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Green Indoors



The economic value of a business is driven by a multitude of factors and circumstances, and is broadly defined to be the total sum of all tangible and intangible elements associated with the business. Examples of tangible elements include monetary assets, property, inventory, and receivables whilst examples of intangible elements include brand name, goodwill, patents, and trademarks. 

There are three commonly used approaches used in business valuation: the income approach, the market approach and the cost approach. Within each of these approaches are various techniques applicable for determining the value of a business, its application dependent on the characteristics of the business being valued. Generally, value is determined using the income approaches by calculating the net present value of the cash flows generated by the business (eg. discounted cash flow); the market approaches determine value by comparing the subject company to comparable companies sharing comparable characteristics such as similar industry, size or geographical region; the cost approaches determine value by estimating the costs applicable to recreate a similar business or asset. A number of business valuation models can be constructed that utilize various methods under the three business valuation approaches. Some of the valuation methods under each approach are presented below:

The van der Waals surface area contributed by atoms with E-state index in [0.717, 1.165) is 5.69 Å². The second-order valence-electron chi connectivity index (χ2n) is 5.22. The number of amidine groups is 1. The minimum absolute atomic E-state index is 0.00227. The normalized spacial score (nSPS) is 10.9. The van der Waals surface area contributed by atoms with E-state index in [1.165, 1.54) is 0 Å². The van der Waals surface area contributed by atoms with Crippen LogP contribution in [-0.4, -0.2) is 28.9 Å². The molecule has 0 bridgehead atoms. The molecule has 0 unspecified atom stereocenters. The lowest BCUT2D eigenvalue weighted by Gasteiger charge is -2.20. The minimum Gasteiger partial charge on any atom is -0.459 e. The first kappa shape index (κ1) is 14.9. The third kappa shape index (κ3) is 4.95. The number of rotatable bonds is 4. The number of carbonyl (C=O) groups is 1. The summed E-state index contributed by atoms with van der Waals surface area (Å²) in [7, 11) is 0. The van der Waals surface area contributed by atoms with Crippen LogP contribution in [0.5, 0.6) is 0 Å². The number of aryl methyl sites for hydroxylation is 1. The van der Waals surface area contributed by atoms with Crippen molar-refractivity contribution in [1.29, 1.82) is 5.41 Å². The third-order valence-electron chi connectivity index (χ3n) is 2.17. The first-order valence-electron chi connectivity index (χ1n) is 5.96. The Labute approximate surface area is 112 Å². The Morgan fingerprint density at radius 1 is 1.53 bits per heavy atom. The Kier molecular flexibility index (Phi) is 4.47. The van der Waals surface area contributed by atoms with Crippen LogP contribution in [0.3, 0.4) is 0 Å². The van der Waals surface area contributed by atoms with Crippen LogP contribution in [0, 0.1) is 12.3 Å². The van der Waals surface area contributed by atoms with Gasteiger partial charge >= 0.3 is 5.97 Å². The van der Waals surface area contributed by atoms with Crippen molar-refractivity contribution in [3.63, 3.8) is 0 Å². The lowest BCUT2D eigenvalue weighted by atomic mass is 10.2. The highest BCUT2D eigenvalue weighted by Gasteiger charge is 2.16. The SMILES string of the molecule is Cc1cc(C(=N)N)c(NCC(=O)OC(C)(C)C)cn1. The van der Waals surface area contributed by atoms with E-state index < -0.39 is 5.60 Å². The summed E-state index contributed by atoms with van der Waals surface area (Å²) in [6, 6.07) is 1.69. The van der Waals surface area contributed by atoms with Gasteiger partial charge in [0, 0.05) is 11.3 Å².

• Discounted Cash Flows

  • First Chicago

  • Capitalization of Excess Income

  • Capitalized Economic Income

  • Comparable Transactions

  • Guideline Public Company Method

  • Guideline Transaction Method

  • Dividend-Paying Capacity Method

  • Replacement Cost

  • Reproduction Cost

  • Summation (Underlying Asset)

  • Adjusted Net Asset Value

At Lim & Young,  business valuations are performed taking guidance from the International Valuation Standards (IVS) administered by the International Valuation Standards Council (IVSC) as well as The International Private Equity and Venture Capital Valuation (IPEV) guidelines administered by the IPEV Board. Companies will often turn to professional business valuers for an objective estimate of the value of the business. Some common functions that are supported by business valuations include:

  • Merger and acquisition exercises

  • Audit and Financial reporting

  • Strategic planning and business restructuring

  • Tax reporting and planning

  • Dispute mediation and litigation

  • Commercial due diligence


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